Adam Shimi suggested the idea of trying different fewshot prompts on GPT-3, and hopefully observing something that evidenced larger models being able to handle a wider variety of prompting. He also wrote up a bunch of prompts to try on SST.

Unfortunately, the results were kinda mixed: the GPT-2 models all did absolutely terrible and their results were basically useless; the performance wasn’t monotonic with model size (2.7B did better than 1.3B, and babbage did better than curie). Also, the variance increased with performance in general.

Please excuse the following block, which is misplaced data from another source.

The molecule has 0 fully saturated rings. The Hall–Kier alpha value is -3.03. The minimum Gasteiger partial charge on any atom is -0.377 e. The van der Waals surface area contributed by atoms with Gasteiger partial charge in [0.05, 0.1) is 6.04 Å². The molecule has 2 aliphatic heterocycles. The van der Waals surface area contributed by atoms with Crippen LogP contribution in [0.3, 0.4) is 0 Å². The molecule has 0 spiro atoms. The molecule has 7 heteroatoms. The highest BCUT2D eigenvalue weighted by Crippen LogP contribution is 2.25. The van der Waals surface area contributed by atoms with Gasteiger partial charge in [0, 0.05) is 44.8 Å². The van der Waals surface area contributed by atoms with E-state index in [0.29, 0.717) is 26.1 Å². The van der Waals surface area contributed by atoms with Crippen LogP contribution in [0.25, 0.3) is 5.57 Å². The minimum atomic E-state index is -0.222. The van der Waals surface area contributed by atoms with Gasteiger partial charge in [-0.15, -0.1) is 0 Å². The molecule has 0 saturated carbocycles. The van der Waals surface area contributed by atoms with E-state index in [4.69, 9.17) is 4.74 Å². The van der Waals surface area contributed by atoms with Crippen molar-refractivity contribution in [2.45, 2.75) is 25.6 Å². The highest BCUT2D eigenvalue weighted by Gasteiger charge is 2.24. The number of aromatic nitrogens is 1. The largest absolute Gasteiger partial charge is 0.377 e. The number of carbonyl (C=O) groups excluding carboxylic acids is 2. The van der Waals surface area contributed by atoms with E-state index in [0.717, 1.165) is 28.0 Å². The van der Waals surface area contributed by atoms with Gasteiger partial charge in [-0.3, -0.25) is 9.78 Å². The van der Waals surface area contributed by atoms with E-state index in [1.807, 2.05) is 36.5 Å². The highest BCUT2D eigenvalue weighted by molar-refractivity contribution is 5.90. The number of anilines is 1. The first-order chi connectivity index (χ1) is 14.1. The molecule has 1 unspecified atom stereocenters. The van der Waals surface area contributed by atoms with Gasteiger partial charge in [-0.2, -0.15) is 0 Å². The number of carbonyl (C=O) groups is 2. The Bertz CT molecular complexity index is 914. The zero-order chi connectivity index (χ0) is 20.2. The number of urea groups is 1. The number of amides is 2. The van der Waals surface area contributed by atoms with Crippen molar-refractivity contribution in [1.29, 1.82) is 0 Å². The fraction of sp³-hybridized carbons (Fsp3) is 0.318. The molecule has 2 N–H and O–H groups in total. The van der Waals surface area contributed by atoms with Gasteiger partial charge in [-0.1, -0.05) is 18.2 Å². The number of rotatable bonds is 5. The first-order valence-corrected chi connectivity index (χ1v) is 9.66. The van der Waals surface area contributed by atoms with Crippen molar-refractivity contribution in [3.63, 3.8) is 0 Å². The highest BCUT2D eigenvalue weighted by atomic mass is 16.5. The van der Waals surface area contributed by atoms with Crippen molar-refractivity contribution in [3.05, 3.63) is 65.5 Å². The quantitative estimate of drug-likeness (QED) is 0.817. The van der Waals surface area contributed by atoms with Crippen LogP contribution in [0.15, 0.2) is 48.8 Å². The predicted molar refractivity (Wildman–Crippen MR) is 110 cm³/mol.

Mean Accuracy Standard Deviation in Accuracy
gpt3-ada 51.9 0.0368
gpt3-babbage 69.4 0.0840
gpt3-curie 67.4 0.0807
neo-1.3B 63.0 0.0522
neo-2.7B 56.5 0.0684

However, there was one interesting and unexpected result: there’s basically no correlation between different models on which prompts do the best. This is highly unexpected because I’d expect a priori that models trained on the same/similar data should have similar preferences for what kinds of prompts work well, and that surely some prompts must be better than other prompts in general.

Here’s what that looks like plotted out. Each point in these plots is one prompt, and the axes are different models. The values are SST accuracy:

The code for the experiment is here.